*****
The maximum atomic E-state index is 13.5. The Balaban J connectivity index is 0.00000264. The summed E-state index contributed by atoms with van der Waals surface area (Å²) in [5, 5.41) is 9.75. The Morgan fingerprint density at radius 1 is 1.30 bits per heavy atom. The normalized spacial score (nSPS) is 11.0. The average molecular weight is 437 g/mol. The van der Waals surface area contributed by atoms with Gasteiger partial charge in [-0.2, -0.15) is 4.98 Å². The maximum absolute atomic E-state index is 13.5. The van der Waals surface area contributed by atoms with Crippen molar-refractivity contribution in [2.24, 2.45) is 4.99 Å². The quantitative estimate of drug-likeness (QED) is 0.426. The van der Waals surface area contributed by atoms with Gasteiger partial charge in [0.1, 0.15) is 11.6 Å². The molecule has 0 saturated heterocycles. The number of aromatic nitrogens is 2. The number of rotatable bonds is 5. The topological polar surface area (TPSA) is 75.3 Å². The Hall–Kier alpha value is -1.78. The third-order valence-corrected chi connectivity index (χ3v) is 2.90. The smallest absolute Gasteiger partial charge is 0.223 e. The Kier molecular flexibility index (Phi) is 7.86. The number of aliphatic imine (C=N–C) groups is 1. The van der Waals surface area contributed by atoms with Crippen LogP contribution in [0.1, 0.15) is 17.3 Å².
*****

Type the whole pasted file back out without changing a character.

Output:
The maximum atomic E-state index is 13.5. The Balaban J connectivity index is 0.00000264. The summed E-state index contributed by atoms with van der Waals surface area (Å²) in [5, 5.41) is 9.75. The Morgan fingerprint density at radius 1 is 1.30 bits per heavy atom. The normalized spacial score (nSPS) is 11.0. The average molecular weight is 437 g/mol. The van der Waals surface area contributed by atoms with Gasteiger partial charge in [-0.2, -0.15) is 4.98 Å². The maximum absolute atomic E-state index is 13.5. The van der Waals surface area contributed by atoms with Crippen molar-refractivity contribution in [2.24, 2.45) is 4.99 Å². The quantitative estimate of drug-likeness (QED) is 0.426. The van der Waals surface area contributed by atoms with Gasteiger partial charge in [0.1, 0.15) is 11.6 Å². The molecule has 0 saturated heterocycles. The number of aromatic nitrogens is 2. The number of rotatable bonds is 5. The topological polar surface area (TPSA) is 75.3 Å². The Hall–Kier alpha value is -1.78. The third-order valence-corrected chi connectivity index (χ3v) is 2.90. The smallest absolute Gasteiger partial charge is 0.223 e. The Kier molecular flexibility index (Phi) is 7.86. The number of aliphatic imine (C=N–C) groups is 1. The van der Waals surface area contributed by atoms with Crippen LogP contribution in [0.1, 0.15) is 17.3 Å².